important goal of future research is to understand the relationship
of the system of care, the process of care, and the associated patient
and family outcomes.
Based on the current conceptual models of quality of care and quality
of life, what are the important domains in which existing measures need
to be refined or new measures developed?
measures should be developed from existing standardsespecially
when applied for purposes of accountabilityand those standards
should be based on accurate empirical information from descriptive
and experimental research. Choice of domains should reflect the consumer
viewpoint. Focus groups and in-depth interviews with seriously ill
patients, their families, and surviving loved ones can properly guide
selection of priority domains. Furthermore, measures should be synergistic
with ongoing work in the development of guidelines and standards.
What empirical research is needed to address the validity of proposed
measures, potential sources of information about the quality of care
and quality of life, and implementation of measurement tools in health
focus groups and other data collection efforts that recruit participants
from diverse cultures and social circumstances, patients and their
loved ones should have a voice in the development of measurement tools.
testing among people of different cultures and socioeconomic groups
represents an essential methodology in developing highly reliable
timing and sources of information about quality of care and quality
of life are important priority areas for further empirical research.
the inherent uncertainty in prognostication and the fact that many
actively dying patients are unable to be interviewed, proxies are
an important source of information on the quality of care. Important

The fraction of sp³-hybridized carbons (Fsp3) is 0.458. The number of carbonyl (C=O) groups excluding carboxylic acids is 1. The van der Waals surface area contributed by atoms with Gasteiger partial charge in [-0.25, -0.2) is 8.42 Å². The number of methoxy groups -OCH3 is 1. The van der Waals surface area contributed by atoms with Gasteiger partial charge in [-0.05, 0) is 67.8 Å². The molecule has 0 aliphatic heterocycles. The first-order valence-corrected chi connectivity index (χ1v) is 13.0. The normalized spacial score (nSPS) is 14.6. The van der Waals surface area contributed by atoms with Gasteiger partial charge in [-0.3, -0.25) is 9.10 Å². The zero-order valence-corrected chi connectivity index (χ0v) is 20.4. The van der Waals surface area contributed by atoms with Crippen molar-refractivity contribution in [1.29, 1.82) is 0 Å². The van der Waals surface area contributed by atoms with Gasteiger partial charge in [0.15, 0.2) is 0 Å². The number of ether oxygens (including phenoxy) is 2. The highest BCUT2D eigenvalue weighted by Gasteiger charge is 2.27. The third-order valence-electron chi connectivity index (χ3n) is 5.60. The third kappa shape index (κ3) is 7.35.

questions remain on who should serve as the proxy. For example, should
it be the person who acted as the surrogate decision-maker or the
family member who supervised care on a daily basis?
for measurement tools to impact the quality of care, protocols must
be developed for data collection, analyses, and preparation of reports
that present the relevant information in an easy-to-understand manner
that highlights opportunities to improve medical and supportive care.
important consideration is the need to foster collaboration and to
maximize the return on limited research funding. One potential path
for proceeding is the establishment of a collaborative (potentially
named the Palliative Care Outcome Collaborative) which could have
two overarching goals. First, the collaborative could act as a clearinghouse
for existing measures in palliative care medicine. Second, the collaborative
could facilitate the creation of new measurement tools with participating
institutions involved in validating those tools and testing their
responsiveness to interventions.
with the white paper, other articles resulting from this conference
are published in a special issue of Journal of Pain and Symptom Management
(1999 February; Volume 17, No. 2). These articles include:
IR. Conceptual Models and the Outcomes of Caring. (pp. 83-92)
AL, Teno J, Patrick DL, Lynn J. The Concept of Quality of Life of Dying
Persons in the Context of Health Care. (pp. 93-108)
JM, Coppola KM. For Every Numerator, You Need a Denominator: A Simple
Statement But Key to Measuring the Quality of Care of the "Dying".
FJ, Coppola KM, Teno JM. Methodological Challenges for Measuring Quality
of Care at the End of Life. (pp. 114-119)
Summary of the Third TIME Conference -- June 15-17 2000
currently available. Please check back periodically.
Contact Dr. Joan Teno via email at Brown University.